Keep the oilsands’ wealth at home
Foreign countries are gearing up to reap the benefits of importing Canadian bitumen
Earlier this year, federal Natural Resources Minister Joe Oliver branded Northern Gateway pipeline opponents “foreign- funded radicals.” According to Environment Minister Peter Kent, they’re also “money launderers.”
Recently Ontario Premier Dalton Mcguinty raised a yellow flag on Canada’s appreciating dollar. He was quickly admonished by Alberta Premier Alison Redford as being “simplistic.”
Last Saturday, B. C. Premier Christy Clark called federal NDP leader Thomas Mulcair’s caution against unbridled exploitation and export of oil resources “goofy.”
Name- calling has replaced meaningful debate about legitimate concerns and clouds important issues.
Resource development is necessary for economic growth — Mulcair said he supports it. But what hasn’t adequately been addressed is how the benefits and risks are to be managed and shared.
This dialogue is an important one for Canadians. Over the past few years, multinational oil companies and companies owned by countries — such as China — have introduced a new natural resource strategy for Canada.
Their strategy could turn B. C. into an oil tanker terminal for Alberta and crowd out viable activity in tourism and commercial fishing. It puts pressure on the Canadian dollar, undermining the viability of those industries and others.
Canada may be an oil exporter, but it’s also an oil importer. Almost 50 per cent is imported from volatile and uncertain markets, including many of the same markets the U. S. and China are trying to protect themselves from by sourcing our crude.
Putting the energy security needs of other countries ahead of Canada’s threatens our standard of living. To understand how requires a little history. To make sure it doesn’t happen — while developing our resources — requires resolve.
In 2008, Alberta’s oil producers announced a wide range of upgrading and refining conversion projects to process crude oil at home. These projects would have taken the province’s already strong downstream activity up a notch and securely established a domestic value- added supply chain.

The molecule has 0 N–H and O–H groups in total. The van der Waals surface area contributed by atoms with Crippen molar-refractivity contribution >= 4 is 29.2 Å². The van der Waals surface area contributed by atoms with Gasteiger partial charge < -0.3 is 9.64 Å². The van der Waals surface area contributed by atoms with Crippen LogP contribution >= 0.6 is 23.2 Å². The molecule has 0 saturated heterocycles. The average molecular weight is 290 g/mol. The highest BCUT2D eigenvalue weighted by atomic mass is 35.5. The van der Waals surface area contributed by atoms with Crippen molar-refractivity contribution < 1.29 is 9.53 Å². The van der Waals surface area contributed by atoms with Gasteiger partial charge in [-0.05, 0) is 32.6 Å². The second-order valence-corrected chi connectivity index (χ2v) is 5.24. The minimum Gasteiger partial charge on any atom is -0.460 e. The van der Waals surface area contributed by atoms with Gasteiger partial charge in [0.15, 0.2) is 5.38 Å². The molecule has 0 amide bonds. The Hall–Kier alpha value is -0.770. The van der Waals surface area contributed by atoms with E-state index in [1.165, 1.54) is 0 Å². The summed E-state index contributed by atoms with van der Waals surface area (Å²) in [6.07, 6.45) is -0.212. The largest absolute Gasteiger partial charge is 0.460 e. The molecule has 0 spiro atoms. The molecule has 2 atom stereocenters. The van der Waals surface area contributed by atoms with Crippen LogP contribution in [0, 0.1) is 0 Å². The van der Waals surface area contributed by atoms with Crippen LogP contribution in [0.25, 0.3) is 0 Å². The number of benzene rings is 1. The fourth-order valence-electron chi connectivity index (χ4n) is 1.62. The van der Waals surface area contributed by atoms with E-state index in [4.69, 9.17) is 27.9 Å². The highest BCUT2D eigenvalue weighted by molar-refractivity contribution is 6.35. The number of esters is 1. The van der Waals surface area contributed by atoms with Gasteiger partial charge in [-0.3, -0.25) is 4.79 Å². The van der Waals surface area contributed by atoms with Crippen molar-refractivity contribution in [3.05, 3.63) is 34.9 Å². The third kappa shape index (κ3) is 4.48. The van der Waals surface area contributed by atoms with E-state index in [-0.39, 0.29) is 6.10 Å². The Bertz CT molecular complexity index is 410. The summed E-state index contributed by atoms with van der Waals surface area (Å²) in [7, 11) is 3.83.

Upgrading oil before refining is necessary to enhance the quality of oilsands crude, called bitumen. Upgrading and refining are where the jobs and economic wealth come from — not ripping it and shipping it to foreign countries so they reap the gain from turning Canada’s raw resources into end- user products.
Planned projects would have seen upgrading capacity in Alberta grow from 1 million barrels per day to 3.5 million barrels per day by 2015. Then came the financial crisis and the projects were scraped — in Canada.
South of the border — facilitated in part by favourable investment terms offered to taxpayers through the Energy Policy Act of 2005 — U. S. oil producers continued to expand plant and equipment, enabling increased throughput of Canada’s bitumen.
New oilsands production — whether destined for the U. S. or Asia — will be shipped as bitumen along with the jobs, labour income and government revenues that go with it. Alberta’s new energy strategy is actually hollowing the downstream capabilities of the oil industry.
It’s not that value- added is not done in Alberta. Alberta has five upgraders and in 2010 about 58 per cent of oilsands production was processed into synthetic crude. The province has three refineries capable of processing more than 430,000 barrels a day. But while current crude oil production volumes exceed pre- recession levels, investment in downstream activity has not recovered. Alberta’s upgrading capacity will be 1.4 million barrels a day by 2015 — 60 per cent less than the pre- crisis plan.
Chopping local downstream expansion projects breaks the value- added chain. Canada’s oil resources increasingly become a pool of raw crude waiting to be siphoned off along pipelines serving economic development and energy security needs of other nations. These nations are smart. They know controlling the supply chain mitigates the pain of rising oil prices.
The oil sector is mum. Companies that own Canadian exploration and production rights own refineries in the U. S. and China. They don’t like our higher labour and environmental standards.
Value- added capital hasn’t just gone on strike in Canada — it has moved elsewhere.
If more bitumen upgrading was undertaken where it comes out of the ground we wouldn’t need as many new pipelines — about 30 per cent less capacity is required to move upgraded bitumen. Fewer pipelines, fewer tankers, and less environmental spill risk. The industry still grows and still earns healthy profits, more of which stay in Canada.
If Canadian energy security was a higher priority than meeting the energy security needs of other nations, western crude would flow to Eastern Canada — along with the benefits energy independence affords.
Paying Canadian- based producers for oil, instead of foreign producers, keeps the money, jobs, value- added production and wealth at home. Every other major country seems to understand this radically simplistic, goofy idea — it’s time Canada did too.